"I get upset when I see the anti-war protesters," she said. "They're entitled to their opinions, but when you have a son over there it makes you angry."

She said she was caught a bit off guard when the Red Cross sent her forms to fill out in the case something were to happen to her son.

"That scared me a little," she said.

While she is forced to sit at home and watch as the events unfold, Chase said she has the support of friends in the community, and believes they support Matthew.

"All of the military personnel are in our prayers at church," she said.

"That's what they need most."

And she asked for the same from the rest of the community.

"I ask for their prayers," she said. "Not just for my son but for all of the officers."

In the meantime, she'll be waiting.

"He'll do OK," she said. "I want him to be safe. I want him to hurry home."

Craig native Tyrel Miles has been on standby with the Army at Fort Hood, Texas, for months waiting for deployment.

Four times they've been given orders for deployment, and four times those orders have been rescinded.

Tyrel's mother, Donna Miles, said she grew up an Air Force brat, and said she's used to the situation.

But even with her lifelong experience being in contact with the military, she said she's still on an emotional roller coaster with a son in the service.

"You go from being scared, then proud, and then you're worried again," she said.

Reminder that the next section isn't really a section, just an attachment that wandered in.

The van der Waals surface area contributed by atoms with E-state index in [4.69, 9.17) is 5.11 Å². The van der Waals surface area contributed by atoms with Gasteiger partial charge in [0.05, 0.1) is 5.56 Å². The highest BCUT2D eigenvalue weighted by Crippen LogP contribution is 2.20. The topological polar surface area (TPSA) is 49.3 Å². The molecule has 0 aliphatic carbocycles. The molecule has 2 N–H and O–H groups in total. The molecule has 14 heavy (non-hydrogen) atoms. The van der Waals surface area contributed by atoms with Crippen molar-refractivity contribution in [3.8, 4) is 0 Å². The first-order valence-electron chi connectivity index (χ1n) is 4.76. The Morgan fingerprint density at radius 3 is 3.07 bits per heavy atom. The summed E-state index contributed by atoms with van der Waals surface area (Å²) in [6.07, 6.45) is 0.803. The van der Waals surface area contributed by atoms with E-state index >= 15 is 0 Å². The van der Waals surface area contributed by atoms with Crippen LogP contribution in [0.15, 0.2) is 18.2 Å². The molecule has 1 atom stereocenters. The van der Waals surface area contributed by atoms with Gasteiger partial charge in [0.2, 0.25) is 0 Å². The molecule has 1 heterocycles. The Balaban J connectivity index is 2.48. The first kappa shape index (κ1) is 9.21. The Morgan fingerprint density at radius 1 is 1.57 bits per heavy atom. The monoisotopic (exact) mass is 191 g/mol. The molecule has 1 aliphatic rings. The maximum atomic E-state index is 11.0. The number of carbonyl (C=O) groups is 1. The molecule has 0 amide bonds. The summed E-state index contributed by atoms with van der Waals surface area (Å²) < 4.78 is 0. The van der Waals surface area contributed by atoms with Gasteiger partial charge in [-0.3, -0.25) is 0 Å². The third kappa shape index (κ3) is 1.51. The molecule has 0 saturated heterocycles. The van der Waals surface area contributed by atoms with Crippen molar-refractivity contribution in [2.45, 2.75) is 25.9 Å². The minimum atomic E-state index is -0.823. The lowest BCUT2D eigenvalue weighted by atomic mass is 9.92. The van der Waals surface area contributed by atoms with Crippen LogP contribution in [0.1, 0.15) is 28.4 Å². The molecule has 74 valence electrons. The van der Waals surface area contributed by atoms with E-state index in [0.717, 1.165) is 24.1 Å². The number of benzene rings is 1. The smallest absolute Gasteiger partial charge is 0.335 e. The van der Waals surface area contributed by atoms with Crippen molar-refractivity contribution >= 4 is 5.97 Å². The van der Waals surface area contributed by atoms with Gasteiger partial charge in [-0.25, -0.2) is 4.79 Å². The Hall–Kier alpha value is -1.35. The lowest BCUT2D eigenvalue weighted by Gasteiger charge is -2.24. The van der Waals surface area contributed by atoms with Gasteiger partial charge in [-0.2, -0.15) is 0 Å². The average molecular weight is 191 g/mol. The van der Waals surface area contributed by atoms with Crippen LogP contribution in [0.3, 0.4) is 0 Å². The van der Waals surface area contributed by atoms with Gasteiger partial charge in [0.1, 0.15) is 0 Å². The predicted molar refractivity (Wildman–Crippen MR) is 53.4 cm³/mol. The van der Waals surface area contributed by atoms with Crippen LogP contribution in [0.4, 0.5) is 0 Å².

Every once in awhile her feelings overtake her.

"I've been taught to keep a stiff upper lip," she said. "It's scares me every now and then and I have to spend time in my private office. The thought of your child being sent to a foreign country in harm's way is not a pleasant thought."

Nineteen-year-old Tyrel works as a mechanic in the military.

He was still relatively new to the service when the Sept. 11 terrorist attacks occurred, and was not eligible to serve overseas yet, his mother said.

"When I spoke to him after Sept. 11 he was devastated," she said. "It was a hard thing for him to deal with."

He was ready for action then, and still is, she said.

"He's ready to go," she said. "He's an action-oriented guy. The waiting is bothering him."

It's bothering mom, too, who can't even watch the news much of the time.

"I watch it one night and then I don't," she said. "Watching it makes me irritated. Why can't they just make a decision?"

The public outcry of those opposed to a war concerns her.

"I was a teenager during Vietnam," she said. "It was frustrating to see people taking it out personally on soldiers."

Thinking of what might occur gets burdensome, she said.

"It's scary and you worry, but you have to keep plugging away," she said.

She had a message for all citizens.

"Remember them as individual people," she said of the soldiers. "It's one person in a uniform and they will do what they can."

One of Miles' best friends as a boy and teenager was Tyler McWilliams, a 2001 MCHS graduate.